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Why Prince Harry was ‘afraid’ to return to London for Prince Philip’s funeral

In this image provided by Apple, Prince Harry, Duke of Sussex, appears in a scene from “The Me You Can’t See”. Photograph: AP


Why Prince Harry was ‘afraid’ to return to London for Prince Philip’s funeral


The Duke of Sussex has admitted that he was “afraid” to come to the United Kingdom for the Duke of Edinburgh’s funeral last month because he was afraid it might “trigger” his earlier trauma.

“I was worried about it, I was afraid,” Harry said in a recent joint interview with Oprah Winfrey to promote a mental-health series they co-created and co-executive produced for Apple TV+.

“Going through the motions and being able to lean on the toolbox, and lean on the learnings that I’ve grown from over the past, it definitely made it a lot easier, but the heart still pounds,” he added.

In the episode, Harry discusses horrific childhood memories, such as the day he was photographed alongside his brother, father, uncle, and grandpa walking behind Diana’s coffin during her burial.

“The sound of the horses’ hooves going along the Mall was the thing I remember the most,” the 36-year-old told his series co-host Oprah Winfrey.

“It was like I was outside of my body and just walking along doing what was expected of me. (I was) showing one tenth of the emotion that everybody else was showing: This was my mum – you never even met her.”


“Looking through this series, people are triggered by all sorts of things,” the Duke said. “And I think one thread that is woven through all the stories, is the condition doesn’t define you, but you still have to be able to manage it”.

“You still have to change certain things in your life to be able to continue as much as humanly possible, as much as normal, and have a joyful, happy life.”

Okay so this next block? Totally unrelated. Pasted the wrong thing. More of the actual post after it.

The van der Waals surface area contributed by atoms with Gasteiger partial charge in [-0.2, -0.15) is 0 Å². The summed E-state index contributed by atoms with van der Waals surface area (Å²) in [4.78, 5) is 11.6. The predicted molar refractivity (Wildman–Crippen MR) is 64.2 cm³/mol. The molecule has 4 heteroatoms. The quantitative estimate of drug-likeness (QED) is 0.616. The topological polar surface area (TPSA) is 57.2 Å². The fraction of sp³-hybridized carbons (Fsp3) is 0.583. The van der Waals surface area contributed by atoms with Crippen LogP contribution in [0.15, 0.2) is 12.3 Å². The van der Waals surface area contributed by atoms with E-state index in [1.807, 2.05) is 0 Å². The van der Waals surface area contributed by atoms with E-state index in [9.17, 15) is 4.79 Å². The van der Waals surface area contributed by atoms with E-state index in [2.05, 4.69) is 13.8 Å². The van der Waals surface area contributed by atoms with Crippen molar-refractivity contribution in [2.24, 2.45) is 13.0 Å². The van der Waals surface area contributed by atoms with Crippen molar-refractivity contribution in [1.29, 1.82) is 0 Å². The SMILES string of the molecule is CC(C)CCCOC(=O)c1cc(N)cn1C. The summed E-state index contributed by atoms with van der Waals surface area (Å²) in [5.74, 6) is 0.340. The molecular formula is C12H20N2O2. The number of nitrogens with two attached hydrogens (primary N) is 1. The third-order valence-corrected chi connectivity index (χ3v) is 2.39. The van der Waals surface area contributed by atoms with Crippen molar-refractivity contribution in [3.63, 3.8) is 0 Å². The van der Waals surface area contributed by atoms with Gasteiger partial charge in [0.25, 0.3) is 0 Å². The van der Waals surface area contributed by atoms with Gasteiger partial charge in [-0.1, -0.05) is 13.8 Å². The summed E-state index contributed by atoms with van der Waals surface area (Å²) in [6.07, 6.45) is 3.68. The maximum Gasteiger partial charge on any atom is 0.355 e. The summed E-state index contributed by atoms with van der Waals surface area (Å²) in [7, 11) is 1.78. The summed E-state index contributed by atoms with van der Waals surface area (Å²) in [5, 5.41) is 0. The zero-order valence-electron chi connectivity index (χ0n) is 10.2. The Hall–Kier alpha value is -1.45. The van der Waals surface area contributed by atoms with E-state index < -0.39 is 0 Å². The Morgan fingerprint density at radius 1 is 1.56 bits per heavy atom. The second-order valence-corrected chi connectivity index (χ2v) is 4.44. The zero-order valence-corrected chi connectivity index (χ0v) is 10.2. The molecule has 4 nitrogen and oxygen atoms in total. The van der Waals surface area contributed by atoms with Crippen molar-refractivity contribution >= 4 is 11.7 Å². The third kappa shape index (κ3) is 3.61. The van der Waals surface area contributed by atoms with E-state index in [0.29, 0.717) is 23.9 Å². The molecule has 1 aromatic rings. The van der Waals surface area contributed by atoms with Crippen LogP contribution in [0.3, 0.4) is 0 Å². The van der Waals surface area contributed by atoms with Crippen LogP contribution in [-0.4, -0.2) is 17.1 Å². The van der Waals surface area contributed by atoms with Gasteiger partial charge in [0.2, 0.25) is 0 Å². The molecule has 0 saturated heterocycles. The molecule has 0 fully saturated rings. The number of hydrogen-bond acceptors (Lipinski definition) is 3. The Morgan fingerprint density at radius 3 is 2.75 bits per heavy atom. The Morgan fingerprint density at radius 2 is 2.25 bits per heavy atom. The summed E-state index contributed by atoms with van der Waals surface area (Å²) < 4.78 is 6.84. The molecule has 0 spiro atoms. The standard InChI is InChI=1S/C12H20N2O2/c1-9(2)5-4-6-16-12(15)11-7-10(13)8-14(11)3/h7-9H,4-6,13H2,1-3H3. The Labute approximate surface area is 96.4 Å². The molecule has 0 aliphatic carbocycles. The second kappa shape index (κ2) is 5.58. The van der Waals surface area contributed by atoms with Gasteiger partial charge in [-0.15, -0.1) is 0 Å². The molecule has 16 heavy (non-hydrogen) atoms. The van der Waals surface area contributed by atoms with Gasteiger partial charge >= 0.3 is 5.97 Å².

“But as I’ve learned over the years, you know, so many of us, probably 99.9 per cent of us are carrying around some form of unresolved grief, trauma or loss. And that manifests itself unless we are able to do the very human thing, which is processing grief, processing trauma and processing loss.”

Although Harry’s self-work is new, he and his older brother, The Duke of Cambridge, have long advocated for the significance of mental health. In 2016, Harry, William, and their wife Catherine, the Duchess of Cambridge established Heads Together, a project to encourage people to speak out and not be afraid to seek assistance when their mental health is at risk.

Returning to London to attend Prince Philip’s funeral last month meant revisiting a city where he felt trapped and stalked by cameras once more. It would be a test of his capacity to deal with the anxiety that was resurfacing.

Harry is living what he preaches by sharing his personal experiences with trauma and loss. In ‘The Me You Can’t See,’ he recalls feeling powerless as a child while traveling in a car with his mother, Princess Diana, who sobbed as they were besieged by cameras and she struggled to drive.

Years later, Diana was killed in Paris when the car she and her companion Dodi Fayed were traveling in crashed after a high-speed pursuit to avoid being photographed. Harry was 12 years old at the time, and he controlled his emotions in order to meet the sorrowful crowd assembled outside Kensington Palace.

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